Change search
CiteExportLink to record
Permanent link

Direct link
Cite
Citation style
  • apa
  • ieee
  • modern-language-association-8th-edition
  • vancouver
  • Other style
More styles
Language
  • de-DE
  • en-GB
  • en-US
  • fi-FI
  • nn-NO
  • nn-NB
  • sv-SE
  • Other locale
More languages
Output format
  • html
  • text
  • asciidoc
  • rtf
Unresolved grief and its consequences: A nationwide follow-up of teenage loss of a parent to cancer 6-9 years earlier.
Karolinska Institutet, Linnéuniversitetet.
Lunds universitet.
Karolinska Institutet.
Karolinska Institutet, Göteborgs universitet.
Show others and affiliations
2016 (English)In: Supportive Care in Cancer, ISSN 0941-4355, E-ISSN 1433-7339, Vol. 24, no 7, 3095-3103- p.Article in journal (Refereed) Epub ahead of print
Abstract [en]

PURPOSE: The early loss of a parent is a tragedy and a serious life event. This study investigated grief resolution and morbidity in cancer-bereaved teenagers 6 to 9 years after the loss of a parent to cancer.

METHODS: In a nationwide population-based study of 622 of 851 (73 %) youths who as teenagers 6 to 9 years earlier had lost a parent to cancer, we explored the magnitude of unresolved grief and its association with psychological and physiological morbidity. Participants answered a study-specific anonymous questionnaire including questions about if they had worked through their grief and about their current health.

RESULTS: Six to nine years post-loss 49 % reported unresolved grief (8 % no and 41 % a little grief resolution). They had, in comparison with youths reporting resolved grief, statistically significantly elevated risks, e.g. for insomnia (sons' relative risk (RR) 2.3, 95 % CI 1.3-4.0; daughters' RR 1.7, 95 % CI 1.1-2.7), fatigue (sons' RR 1.8, 95 % CI 1.3-2.5; daughters' RR 1.4, 95 % CI 1.1-1.7) and moderate to severe depression, i.e. score >9, PHQ-9 (sons' RR 3.6, 95 % CI 1.4-8.8; daughters' RR 1.8, 95 % CI 1.1-3.1). Associations remained for insomnia in sons, exhaustion in daughters and fatigue in both sons and daughters when depression, negative intrusive thoughts and avoiding reminders of the parents' disease or death were included in a model.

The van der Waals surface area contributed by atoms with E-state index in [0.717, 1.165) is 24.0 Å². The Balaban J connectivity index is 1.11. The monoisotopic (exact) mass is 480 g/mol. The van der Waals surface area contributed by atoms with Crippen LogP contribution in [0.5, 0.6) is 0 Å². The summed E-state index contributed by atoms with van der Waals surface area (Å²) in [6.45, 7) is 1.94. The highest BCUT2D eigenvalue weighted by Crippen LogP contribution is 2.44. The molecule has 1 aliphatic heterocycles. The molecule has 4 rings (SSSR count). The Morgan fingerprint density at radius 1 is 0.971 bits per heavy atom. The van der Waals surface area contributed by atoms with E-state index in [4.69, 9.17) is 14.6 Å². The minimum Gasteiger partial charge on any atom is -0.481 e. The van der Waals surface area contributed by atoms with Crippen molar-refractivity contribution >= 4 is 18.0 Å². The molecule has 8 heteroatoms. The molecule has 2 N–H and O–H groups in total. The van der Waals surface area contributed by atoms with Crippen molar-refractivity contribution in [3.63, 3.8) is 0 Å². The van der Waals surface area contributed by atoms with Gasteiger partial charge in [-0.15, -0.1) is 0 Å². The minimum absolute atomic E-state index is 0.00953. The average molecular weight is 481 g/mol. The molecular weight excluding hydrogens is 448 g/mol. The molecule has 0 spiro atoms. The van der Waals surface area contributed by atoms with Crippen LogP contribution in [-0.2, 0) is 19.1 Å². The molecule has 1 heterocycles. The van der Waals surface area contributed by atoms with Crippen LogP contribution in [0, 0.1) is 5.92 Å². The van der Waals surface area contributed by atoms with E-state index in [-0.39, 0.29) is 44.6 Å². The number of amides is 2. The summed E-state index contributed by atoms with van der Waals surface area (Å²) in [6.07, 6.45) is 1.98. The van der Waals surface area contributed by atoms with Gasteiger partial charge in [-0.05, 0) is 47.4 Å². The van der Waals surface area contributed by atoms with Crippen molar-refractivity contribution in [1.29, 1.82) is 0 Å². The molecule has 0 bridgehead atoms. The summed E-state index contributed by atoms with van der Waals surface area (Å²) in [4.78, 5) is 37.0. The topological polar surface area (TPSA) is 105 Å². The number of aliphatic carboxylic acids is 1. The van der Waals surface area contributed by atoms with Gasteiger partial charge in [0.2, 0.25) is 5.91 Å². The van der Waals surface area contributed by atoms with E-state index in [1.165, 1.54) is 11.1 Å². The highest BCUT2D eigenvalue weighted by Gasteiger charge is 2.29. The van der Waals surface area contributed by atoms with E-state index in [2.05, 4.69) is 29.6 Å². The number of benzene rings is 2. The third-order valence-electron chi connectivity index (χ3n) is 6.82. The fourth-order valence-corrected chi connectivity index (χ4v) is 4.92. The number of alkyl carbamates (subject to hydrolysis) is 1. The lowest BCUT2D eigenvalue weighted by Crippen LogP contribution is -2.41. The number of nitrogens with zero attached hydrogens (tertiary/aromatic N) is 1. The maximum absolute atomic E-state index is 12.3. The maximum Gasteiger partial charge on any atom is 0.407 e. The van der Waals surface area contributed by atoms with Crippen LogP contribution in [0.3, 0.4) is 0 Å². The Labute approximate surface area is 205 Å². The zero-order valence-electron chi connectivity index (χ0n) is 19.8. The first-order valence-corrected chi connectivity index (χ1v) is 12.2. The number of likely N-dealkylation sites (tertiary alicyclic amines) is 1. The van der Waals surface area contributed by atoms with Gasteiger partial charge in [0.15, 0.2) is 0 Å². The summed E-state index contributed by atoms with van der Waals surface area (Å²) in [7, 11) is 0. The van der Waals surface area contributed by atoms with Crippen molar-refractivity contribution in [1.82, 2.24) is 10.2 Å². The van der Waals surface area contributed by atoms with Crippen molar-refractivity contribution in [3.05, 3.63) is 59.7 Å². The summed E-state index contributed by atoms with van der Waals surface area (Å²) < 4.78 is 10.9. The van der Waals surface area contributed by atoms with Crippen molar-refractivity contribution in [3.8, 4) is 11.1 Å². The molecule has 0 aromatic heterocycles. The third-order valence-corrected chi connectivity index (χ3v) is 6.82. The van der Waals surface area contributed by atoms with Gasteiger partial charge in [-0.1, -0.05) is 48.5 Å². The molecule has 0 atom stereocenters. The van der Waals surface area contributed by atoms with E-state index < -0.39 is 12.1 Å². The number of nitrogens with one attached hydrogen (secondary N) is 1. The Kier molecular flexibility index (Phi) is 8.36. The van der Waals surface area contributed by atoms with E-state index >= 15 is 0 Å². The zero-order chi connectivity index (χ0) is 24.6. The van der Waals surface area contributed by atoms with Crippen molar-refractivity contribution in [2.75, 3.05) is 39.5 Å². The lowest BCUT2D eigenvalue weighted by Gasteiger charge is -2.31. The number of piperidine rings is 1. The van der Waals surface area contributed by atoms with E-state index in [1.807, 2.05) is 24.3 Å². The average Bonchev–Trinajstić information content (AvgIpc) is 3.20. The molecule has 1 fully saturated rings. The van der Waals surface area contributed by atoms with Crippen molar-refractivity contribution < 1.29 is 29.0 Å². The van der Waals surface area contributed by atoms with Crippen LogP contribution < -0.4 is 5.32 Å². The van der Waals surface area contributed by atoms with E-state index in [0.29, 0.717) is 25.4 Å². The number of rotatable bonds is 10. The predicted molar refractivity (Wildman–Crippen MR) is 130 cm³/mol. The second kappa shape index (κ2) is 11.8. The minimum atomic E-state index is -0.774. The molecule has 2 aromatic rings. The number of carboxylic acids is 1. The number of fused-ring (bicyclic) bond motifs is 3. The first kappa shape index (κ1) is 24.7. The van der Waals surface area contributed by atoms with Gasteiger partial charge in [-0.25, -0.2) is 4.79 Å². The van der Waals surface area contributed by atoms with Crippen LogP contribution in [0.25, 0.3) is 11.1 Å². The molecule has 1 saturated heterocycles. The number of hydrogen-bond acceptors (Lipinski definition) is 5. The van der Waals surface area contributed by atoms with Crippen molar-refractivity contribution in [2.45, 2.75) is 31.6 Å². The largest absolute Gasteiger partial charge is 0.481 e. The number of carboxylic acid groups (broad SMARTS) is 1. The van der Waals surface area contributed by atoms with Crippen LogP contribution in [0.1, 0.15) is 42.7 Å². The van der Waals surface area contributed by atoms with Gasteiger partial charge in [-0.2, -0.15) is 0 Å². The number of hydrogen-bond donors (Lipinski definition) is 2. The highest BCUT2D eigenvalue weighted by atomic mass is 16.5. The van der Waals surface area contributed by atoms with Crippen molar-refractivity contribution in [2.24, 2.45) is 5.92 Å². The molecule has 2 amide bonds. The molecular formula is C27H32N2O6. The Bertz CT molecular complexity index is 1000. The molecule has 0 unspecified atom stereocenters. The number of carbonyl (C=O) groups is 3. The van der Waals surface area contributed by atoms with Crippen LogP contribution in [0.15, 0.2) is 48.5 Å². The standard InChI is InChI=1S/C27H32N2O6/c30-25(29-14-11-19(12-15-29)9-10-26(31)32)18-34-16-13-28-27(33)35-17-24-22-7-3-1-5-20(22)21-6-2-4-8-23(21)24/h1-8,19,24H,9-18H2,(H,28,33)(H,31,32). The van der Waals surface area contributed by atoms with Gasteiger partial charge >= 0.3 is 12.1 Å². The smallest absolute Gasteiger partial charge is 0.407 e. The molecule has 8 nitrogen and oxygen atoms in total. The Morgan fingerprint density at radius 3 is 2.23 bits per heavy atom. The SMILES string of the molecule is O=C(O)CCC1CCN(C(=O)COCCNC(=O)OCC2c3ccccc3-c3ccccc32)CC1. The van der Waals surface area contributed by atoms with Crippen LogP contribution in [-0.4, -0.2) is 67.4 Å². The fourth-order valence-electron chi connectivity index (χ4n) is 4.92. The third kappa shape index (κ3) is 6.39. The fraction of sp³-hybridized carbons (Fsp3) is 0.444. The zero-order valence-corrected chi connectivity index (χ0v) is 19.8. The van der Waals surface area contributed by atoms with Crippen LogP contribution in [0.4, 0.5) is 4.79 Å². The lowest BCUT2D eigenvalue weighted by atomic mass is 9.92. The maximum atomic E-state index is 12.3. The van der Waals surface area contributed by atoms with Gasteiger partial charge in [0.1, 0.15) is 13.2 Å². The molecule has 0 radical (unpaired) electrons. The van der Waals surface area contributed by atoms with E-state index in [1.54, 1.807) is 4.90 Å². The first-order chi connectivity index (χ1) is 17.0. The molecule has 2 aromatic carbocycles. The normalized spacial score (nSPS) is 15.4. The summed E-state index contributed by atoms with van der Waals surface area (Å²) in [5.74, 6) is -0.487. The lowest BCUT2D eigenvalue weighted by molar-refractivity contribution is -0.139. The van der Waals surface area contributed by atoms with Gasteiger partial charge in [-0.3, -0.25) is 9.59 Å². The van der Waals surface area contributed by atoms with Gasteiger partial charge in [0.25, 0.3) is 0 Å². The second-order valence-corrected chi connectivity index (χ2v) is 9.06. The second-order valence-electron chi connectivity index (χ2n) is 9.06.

CONCLUSIONS: Approximately half of cancer-bereaved youth report no or little grief resolution 6 to 9 years post-loss, which is associated with fatigue, sleeping problems and depressive symptoms.

Place, publisher, year, edition, pages
2016. Vol. 24, no 7, 3095-3103- p.
Keyword [en]
Adolescents, Bereavement, Cancer, Depression, Grief, Insomnia, Young adults
National Category
Other Medical Sciences not elsewhere specified
Identifiers
URN: urn:nbn:se:esh:diva-5171DOI: 10.1007/s00520-016-3118-1PubMedID: 26899858OAI: oai:DiVA.org:esh-5171DiVA: diva2:915895
Available from: 2016-03-31 Created: 2016-03-31 Last updated: 2016-09-26Bibliographically approved

Open Access in DiVA

No full text

Other links

Publisher's full textPubMed

Search in DiVA

By author/editor
Kreicbergs, Ulrika
By organisation
Palliative Research Centre, PRC
In the same journal
Supportive Care in Cancer
Other Medical Sciences not elsewhere specified

Search outside of DiVA

GoogleGoogle Scholar

Altmetric score

Total: 87 hits
CiteExportLink to record
Permanent link

Direct link
Cite
Citation style
  • apa
  • ieee
  • modern-language-association-8th-edition
  • vancouver
  • Other style
More styles
Language
  • de-DE
  • en-GB
  • en-US
  • fi-FI
  • nn-NO
  • nn-NB
  • sv-SE
  • Other locale
More languages
Output format
  • html
  • text
  • asciidoc
  • rtf